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  • Jancis Robinson
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  • Jancis Robinson
9 Apr 2004

The five long heralded restaurants opening in the Time Warner building at Columbus Circle, New York have sharply divided the city's other restaurateurs and not just for the most obvious reason that they do not appear to have been invited to the party.

One camp is vociferously shouting foul, claiming that the obvious financial inducements that have persuaded Thomas Keller and Masa Takayama from California, Charlie Trotter from Chicago and the seemingly ubiquitous Jean-Georges Vongerichten and Gray Kunz into the fourth floor above the shops give them an unfair advantage as they themselves grapple with ever more rapacious landlords and increasingly fickle New Yorkers.

The quieter camp wishes them well. They take the view that what is happening today is only a repeat, albeit on a much larger scale, of what happened in 1960 when The Four Seasons opened its restaurant at the seemingly incredible cost then of US$ 5 million. Their more charitable line is that there is room for everyone.

Having spent two nights on the 48th floor of the building, in the not-to-be-missed new Mandarin Hotel, I find it hard not to come to the conclusion that reality is, as ever, more complicated than either camp envisages. And, as a result, trading may be more difficult than the chosen chefs and landlords imagined.

This is only partly to do with the delays which have affected Café Gray, Vongerichten's steak house (which a quick glimpse of the interior suggests closely resembles a bordello) and Trotter's restaurant. Keller's Per Se most unfortunately suffered a kitchen fire shortly after opening and is now closed until the end of April while Masa's usp, of charging US$300 per head for dinner of fish specially flown in from Japan, left me cold on two counts - principle, first and foremost, and, more prosaically, the restraint of FT budgets.

But a pretty non-descript sushi and noodle lunch at Bar Masa, Matayama's cheaper restaurant on the other side of the escalators, taken while the manager finished her book, highlighted one aspect of the internal competition these five restaurateurs will face and was certainly not in the centre's original business plan. Why would anyone pay US$25 for an indifferent sushi lunch here when you can have one for half the price from the sushi counter in the mouth watering Whole Foods emporium in the basement?

Whole Foods and the Borders outlet on the third floor with one of Dean & Deluca excellent cafe s are the retail stars as nothing in between seems that exceptional. But the Whole Foods store with its various hot food counters and Jambla Juice counter where the lunchtime queue was four deep is providing the quick and inexpensive options that many nearby obviously want.

And what is happening on the 35th floor may also create more competition than these exalted chefs may have expected.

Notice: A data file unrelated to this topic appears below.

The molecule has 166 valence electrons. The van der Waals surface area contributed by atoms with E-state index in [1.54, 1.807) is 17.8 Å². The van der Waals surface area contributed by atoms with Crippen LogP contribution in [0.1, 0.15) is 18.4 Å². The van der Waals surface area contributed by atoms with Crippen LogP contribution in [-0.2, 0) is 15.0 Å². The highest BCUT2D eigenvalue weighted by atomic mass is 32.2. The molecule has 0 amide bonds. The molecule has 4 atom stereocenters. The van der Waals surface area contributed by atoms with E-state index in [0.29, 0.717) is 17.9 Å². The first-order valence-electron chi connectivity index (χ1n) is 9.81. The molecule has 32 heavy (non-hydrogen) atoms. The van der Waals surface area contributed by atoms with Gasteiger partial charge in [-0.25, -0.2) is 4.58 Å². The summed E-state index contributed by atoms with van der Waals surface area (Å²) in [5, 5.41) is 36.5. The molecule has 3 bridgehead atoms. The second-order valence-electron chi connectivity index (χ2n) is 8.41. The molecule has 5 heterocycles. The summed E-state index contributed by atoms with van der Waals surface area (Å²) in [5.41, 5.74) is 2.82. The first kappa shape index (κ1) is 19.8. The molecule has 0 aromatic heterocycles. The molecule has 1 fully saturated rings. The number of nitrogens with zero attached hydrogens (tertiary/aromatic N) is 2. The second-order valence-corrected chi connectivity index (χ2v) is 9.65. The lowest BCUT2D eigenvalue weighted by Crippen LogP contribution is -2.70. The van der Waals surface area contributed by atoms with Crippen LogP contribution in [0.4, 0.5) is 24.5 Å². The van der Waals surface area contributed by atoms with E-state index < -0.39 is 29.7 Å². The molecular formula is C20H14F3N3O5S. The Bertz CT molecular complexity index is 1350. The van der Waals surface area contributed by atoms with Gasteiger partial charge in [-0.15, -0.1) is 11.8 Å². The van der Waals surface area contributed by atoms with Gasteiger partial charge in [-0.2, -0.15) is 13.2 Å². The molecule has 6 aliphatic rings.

Here on a magnificent corner site looking straight down 59th Street and on to Central Park (the views are exceptional because the building is, most unusually, not built on the grid) the Mandarin has opened Asiate (pronounced Eh-sea-ate) and cleverly stolen a march on its seemingly more renowned competition.

The hotel has achieved this not just by opening on time and offering an unparalleled view at extremely reasonable prices (US$35 for lunch, US$65 for dinner for three courses) but by giving a golden opportunity to Noriyuki Sugie, at 30, a hugely talented but hitherto unknown chef.

And by making the place fun. The staff have been imbued with a conspicuous desire to please, undoubtedly enhanced by the restaurant's aspect as well as by the walls of wine which contain 1,300 bottles, the booths along both side walls and the glass sculpture along the ceiling. This is a room which works just as effectively at night as during the day and my breakfast meeting here was far more enjoyable and productive than a subsequent day's gloomy affair across the park at The Pierre.

Sugie, who was born in Japan but has cooked in France, Sydney and Chicago before settling here, seems to have captured this opportunity with both hands. His dishes reveal the Japanese flavours currently so popular in New York, immediately obvious in the nori flavoured gougere served as you sit down, as well as the odd nod to pure experimentation, best exemplified in his signature dish of Caesar salad soup, a thick green soup of lettuce, Parmesan and chicken stock with cous cous at the bottom and bacon foam at the top.

The menu follows the now common practice of listing the main ingredient, crab, scallop or foie gras amongst the starters, in bold and then their accompaniments in smaller letters. My starter of clams sautéed with tiny diced vegetables that were then partially submerged in a coconut and lemongrass broth poured by the waitress was a really lively start and an excellent counterpoint to the heartier main courses. One was a very clever play on suckling pig which incorporated a delicious medley of flavours, from the crunchy rectangles of pressed pig's trotter to a much softer ball of pig's cheek confit. Another was a thick confit of duck with daikon, Japanese radish, in Peking duck broth. And Sugie's take on chocolate fondant is memorably served in a covered wooden tumbler.